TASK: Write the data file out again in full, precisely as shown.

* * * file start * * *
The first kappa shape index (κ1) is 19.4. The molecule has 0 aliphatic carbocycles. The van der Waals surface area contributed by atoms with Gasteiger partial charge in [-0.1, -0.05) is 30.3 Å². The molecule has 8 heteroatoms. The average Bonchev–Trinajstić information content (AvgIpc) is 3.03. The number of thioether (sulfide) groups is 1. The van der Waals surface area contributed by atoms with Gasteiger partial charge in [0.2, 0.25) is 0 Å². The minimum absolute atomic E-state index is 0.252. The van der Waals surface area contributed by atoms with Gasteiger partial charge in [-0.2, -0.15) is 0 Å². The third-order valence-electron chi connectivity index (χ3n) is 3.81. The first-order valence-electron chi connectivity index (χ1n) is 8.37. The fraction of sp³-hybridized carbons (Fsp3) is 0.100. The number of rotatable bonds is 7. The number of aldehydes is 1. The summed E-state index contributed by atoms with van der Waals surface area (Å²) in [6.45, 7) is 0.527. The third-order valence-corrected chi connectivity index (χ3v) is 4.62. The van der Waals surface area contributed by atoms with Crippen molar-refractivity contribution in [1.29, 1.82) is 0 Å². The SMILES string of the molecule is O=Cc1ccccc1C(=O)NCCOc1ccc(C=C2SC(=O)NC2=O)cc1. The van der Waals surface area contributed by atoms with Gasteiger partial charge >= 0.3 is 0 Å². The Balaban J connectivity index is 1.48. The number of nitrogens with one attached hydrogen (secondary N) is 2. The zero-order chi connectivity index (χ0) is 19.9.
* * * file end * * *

The first kappa shape index (κ1) is 19.4. The molecule has 0 aliphatic carbocycles. The van der Waals surface area contributed by atoms with Gasteiger partial charge in [-0.1, -0.05) is 30.3 Å². The molecule has 8 heteroatoms. The average Bonchev–Trinajstić information content (AvgIpc) is 3.03. The number of thioether (sulfide) groups is 1. The van der Waals surface area contributed by atoms with Gasteiger partial charge in [0.2, 0.25) is 0 Å². The minimum absolute atomic E-state index is 0.252. The van der Waals surface area contributed by atoms with Gasteiger partial charge in [-0.2, -0.15) is 0 Å². The third-order valence-electron chi connectivity index (χ3n) is 3.81. The first-order valence-electron chi connectivity index (χ1n) is 8.37. The fraction of sp³-hybridized carbons (Fsp3) is 0.100. The number of rotatable bonds is 7. The number of aldehydes is 1. The summed E-state index contributed by atoms with van der Waals surface area (Å²) in [6.45, 7) is 0.527. The third-order valence-corrected chi connectivity index (χ3v) is 4.62. The van der Waals surface area contributed by atoms with Crippen molar-refractivity contribution in [1.29, 1.82) is 0 Å². The SMILES string of the molecule is O=Cc1ccccc1C(=O)NCCOc1ccc(C=C2SC(=O)NC2=O)cc1. The van der Waals surface area contributed by atoms with Gasteiger partial charge >= 0.3 is 0 Å². The Balaban J connectivity index is 1.48. The number of nitrogens with one attached hydrogen (secondary N) is 2. The zero-order chi connectivity index (χ0) is 19.9.